Tough situation with Cabrera
Everth Cabrera, San Diego’s sole representative at this season’s All-Star game, has been lost for the season to suspension for violation of MLB’s Joint Drug Prevention and Treatment Program.
According to Cabrera, the violation occurred at a time when he was looking for an edge during the 2012 season to improve his shoulder injury. His decision to cheat came on the heels of spending the 2011 season in Tucson, a move that was clearly a demotion after Cabrera’s struggles in 2010. His big splash in 2009, and the subsequent hype, kick-started this roller coaster ride.
Flash forward to 2012, and it was clearly a critical season for Cabrera. A make or break year, one could argue. Ultimately, his performance that season in conjunction with Jason Bartlett’s struggles, were the keys to getting his starting gig back, culminating in his best season to date in 2013.
Is what Cabrera did understandable? Yes. Excusable? No.
For his part, Cabrera knew it was wrong at the time and admitted as much. He also brought forth what I believe to be a sincere apology and willingness to take responsibility for his actions.
His success this season, to me, had little to do with performance-enhancing drugs of any kind. The single biggest reason Cabrera has been so productive is the work he has put in to drastically cut down his strikeouts.
His K% in 2012 was 24.5. This season, he’s sitting at 15.9. That improvement has created a wealth of opportunities to get on base, as his OBP was .355, up from .324 last season. His BB% has been stable: 9.6% (2012) vs. 9.4% (2013). The speed continued to be an asset as he had 37 stolen bases with 50 games left in the season. Cabrera was doing an excellent job of being a leadoff burner with the ability to get on base.
On defense, Cabrera has always been a show-stopper, making unbelievable plays. He continued to shine this season. However, the knock on Cabrera was how he could fumble the routine play. Cabrera tightened up his play all around this season. Defensively, his UZR/150 improved dramatically: -8.0 (2012) vs. -3.1 (2013).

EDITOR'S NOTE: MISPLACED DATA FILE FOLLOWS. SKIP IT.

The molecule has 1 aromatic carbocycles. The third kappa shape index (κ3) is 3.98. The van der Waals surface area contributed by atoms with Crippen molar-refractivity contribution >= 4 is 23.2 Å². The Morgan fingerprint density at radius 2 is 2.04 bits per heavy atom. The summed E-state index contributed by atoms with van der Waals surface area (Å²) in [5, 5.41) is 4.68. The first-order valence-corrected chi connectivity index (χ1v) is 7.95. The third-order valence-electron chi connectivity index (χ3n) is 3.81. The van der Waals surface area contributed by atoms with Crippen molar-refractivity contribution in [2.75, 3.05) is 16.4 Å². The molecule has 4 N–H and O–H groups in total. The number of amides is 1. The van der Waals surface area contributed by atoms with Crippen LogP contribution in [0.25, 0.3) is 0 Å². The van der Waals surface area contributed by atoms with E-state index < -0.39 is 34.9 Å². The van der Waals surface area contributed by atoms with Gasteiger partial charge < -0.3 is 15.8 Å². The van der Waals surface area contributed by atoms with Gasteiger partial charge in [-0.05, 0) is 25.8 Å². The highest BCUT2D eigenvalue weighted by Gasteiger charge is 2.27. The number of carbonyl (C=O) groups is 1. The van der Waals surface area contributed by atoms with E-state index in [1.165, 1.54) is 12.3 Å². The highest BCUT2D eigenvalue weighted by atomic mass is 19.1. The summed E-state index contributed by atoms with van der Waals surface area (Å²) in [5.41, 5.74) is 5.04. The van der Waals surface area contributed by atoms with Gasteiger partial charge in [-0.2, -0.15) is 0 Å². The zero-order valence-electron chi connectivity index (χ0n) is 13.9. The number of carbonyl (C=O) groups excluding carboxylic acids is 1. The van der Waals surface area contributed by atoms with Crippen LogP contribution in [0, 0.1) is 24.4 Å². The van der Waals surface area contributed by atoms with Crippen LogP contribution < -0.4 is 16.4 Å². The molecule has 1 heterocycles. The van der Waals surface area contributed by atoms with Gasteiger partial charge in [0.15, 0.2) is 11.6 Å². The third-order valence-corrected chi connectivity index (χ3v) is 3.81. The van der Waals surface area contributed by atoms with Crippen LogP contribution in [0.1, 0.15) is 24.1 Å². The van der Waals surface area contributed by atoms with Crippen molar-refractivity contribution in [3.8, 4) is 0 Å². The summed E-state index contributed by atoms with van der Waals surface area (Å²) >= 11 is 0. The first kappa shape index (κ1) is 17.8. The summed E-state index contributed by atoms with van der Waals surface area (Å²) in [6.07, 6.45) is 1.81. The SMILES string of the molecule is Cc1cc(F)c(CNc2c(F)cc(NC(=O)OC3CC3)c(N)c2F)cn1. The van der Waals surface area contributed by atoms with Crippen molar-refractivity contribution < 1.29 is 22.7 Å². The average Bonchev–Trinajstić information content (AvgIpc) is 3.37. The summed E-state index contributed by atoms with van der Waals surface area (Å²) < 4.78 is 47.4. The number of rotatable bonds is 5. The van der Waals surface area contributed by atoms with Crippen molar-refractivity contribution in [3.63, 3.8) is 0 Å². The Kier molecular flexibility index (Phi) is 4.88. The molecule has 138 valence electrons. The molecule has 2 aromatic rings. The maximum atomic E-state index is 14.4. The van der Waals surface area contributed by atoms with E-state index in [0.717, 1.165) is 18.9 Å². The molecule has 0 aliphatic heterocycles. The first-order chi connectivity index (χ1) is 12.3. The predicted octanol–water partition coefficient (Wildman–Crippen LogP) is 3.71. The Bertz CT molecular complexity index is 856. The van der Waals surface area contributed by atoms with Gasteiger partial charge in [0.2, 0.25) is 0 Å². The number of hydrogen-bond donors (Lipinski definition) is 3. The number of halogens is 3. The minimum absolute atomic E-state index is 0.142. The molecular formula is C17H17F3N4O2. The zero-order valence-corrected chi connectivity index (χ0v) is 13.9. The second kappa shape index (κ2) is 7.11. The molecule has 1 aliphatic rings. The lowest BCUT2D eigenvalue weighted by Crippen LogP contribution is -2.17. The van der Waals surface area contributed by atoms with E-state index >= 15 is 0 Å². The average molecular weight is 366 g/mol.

So, at the end of the day, you have a player in Cabrera with a wRC+ (a measure of total offensive value) of 112 and a WAR of 3.0. That wRC+ was good for fifth best in all of baseball, among qualified shortstops. His WAR this season slotted him at fourth best at the position in the major leagues.
So, big shoes to fill for such a little guy. How do the Padres move forward?
There really isn’t a player who can fill Cabrera’s shoes. Alexi Amarista and Logan Forsythe can bring certain replacement skills, but they both have significant weaknesses, especially fielding the position. The system features similar players in the upper minors in Tucson. Dean Anna is swinging a big stick with a line of: .341/.422/.519, but his glove is best suited to 2B. Gregorio Petit is a more experienced SS, currently hitting .295/.349/.369, but he is more of a career minor leaguer, having 10 seasons of experience, 6 of them at AAA.
The roster spot may be headed to veteran Ronny Cedeno. Cedeno’s overall wRC+ is 67. This season, it’s 53. Cabrera’s was double that. His overall WAR is -0.2. This season: -0.7. He’s a .245/.288/.353 hitter in over 2600 PA’s. He has 36 stolen bases in his career. Cabrera had 37 this season. In the field, Cedeno has a UZR/150 of -2.9. This season, it was -18.8. Given those numbers, my hope is Forsythe gets first crack.
As far as the lineup goes, Cabrera was hitting .263/.340/.345 as the leadoff hitter. Probably the best candidate to replace him is Chris Denorfia. He has over 600 PA’s hitting first in the lineup, and those career numbers are strong: .291/.348/.429. However, Denorfia doesn’t have the wheels that Cabrera does, and Bud Black will continue to sit him against righties, favoring Will Venable in those starts. Venable’s numbers (.258/.320/.412) batting first are similar to Cabrera’s, so expect to see the platoon leading things off.
Essentially, it’s no surprise how Cabrera’s suspension is going to affect this team. We lose a player who was putting it all together: speed, on-base ability at the top of the lineup, and defense at a premium position.